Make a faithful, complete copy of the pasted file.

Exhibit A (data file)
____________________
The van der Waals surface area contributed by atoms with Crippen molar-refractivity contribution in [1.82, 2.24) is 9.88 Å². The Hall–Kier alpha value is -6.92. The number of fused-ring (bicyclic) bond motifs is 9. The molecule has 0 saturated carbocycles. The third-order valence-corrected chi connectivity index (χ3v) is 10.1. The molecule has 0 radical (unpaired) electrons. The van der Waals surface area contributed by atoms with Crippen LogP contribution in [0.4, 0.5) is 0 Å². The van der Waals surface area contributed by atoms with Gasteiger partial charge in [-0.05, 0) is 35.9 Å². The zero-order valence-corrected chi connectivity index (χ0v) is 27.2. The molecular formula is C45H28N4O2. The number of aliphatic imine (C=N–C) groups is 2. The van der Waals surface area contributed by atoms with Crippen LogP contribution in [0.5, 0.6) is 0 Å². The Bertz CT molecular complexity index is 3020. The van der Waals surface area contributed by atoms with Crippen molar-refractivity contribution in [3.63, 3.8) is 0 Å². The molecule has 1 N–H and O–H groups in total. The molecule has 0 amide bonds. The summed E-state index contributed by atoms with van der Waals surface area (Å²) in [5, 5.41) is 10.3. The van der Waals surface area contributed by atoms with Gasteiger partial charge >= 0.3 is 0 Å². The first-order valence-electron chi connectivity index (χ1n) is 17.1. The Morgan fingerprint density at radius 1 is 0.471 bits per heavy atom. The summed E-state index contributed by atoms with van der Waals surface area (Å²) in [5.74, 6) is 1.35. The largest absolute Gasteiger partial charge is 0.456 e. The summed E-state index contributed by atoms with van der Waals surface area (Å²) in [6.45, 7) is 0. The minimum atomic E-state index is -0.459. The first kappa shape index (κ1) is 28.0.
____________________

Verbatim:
The van der Waals surface area contributed by atoms with Crippen molar-refractivity contribution in [1.82, 2.24) is 9.88 Å². The Hall–Kier alpha value is -6.92. The number of fused-ring (bicyclic) bond motifs is 9. The molecule has 0 saturated carbocycles. The third-order valence-corrected chi connectivity index (χ3v) is 10.1. The molecule has 0 radical (unpaired) electrons. The van der Waals surface area contributed by atoms with Crippen LogP contribution in [0.4, 0.5) is 0 Å². The van der Waals surface area contributed by atoms with Gasteiger partial charge in [-0.05, 0) is 35.9 Å². The zero-order valence-corrected chi connectivity index (χ0v) is 27.2. The molecular formula is C45H28N4O2. The number of aliphatic imine (C=N–C) groups is 2. The van der Waals surface area contributed by atoms with Crippen LogP contribution in [0.5, 0.6) is 0 Å². The Bertz CT molecular complexity index is 3020. The van der Waals surface area contributed by atoms with Crippen molar-refractivity contribution in [3.63, 3.8) is 0 Å². The molecule has 1 N–H and O–H groups in total. The molecule has 0 amide bonds. The summed E-state index contributed by atoms with van der Waals surface area (Å²) in [5, 5.41) is 10.3. The van der Waals surface area contributed by atoms with Gasteiger partial charge >= 0.3 is 0 Å². The first-order valence-electron chi connectivity index (χ1n) is 17.1. The Morgan fingerprint density at radius 1 is 0.471 bits per heavy atom. The summed E-state index contributed by atoms with van der Waals surface area (Å²) in [5.74, 6) is 1.35. The largest absolute Gasteiger partial charge is 0.456 e. The summed E-state index contributed by atoms with van der Waals surface area (Å²) in [6.45, 7) is 0. The minimum atomic E-state index is -0.459. The first kappa shape index (κ1) is 28.0.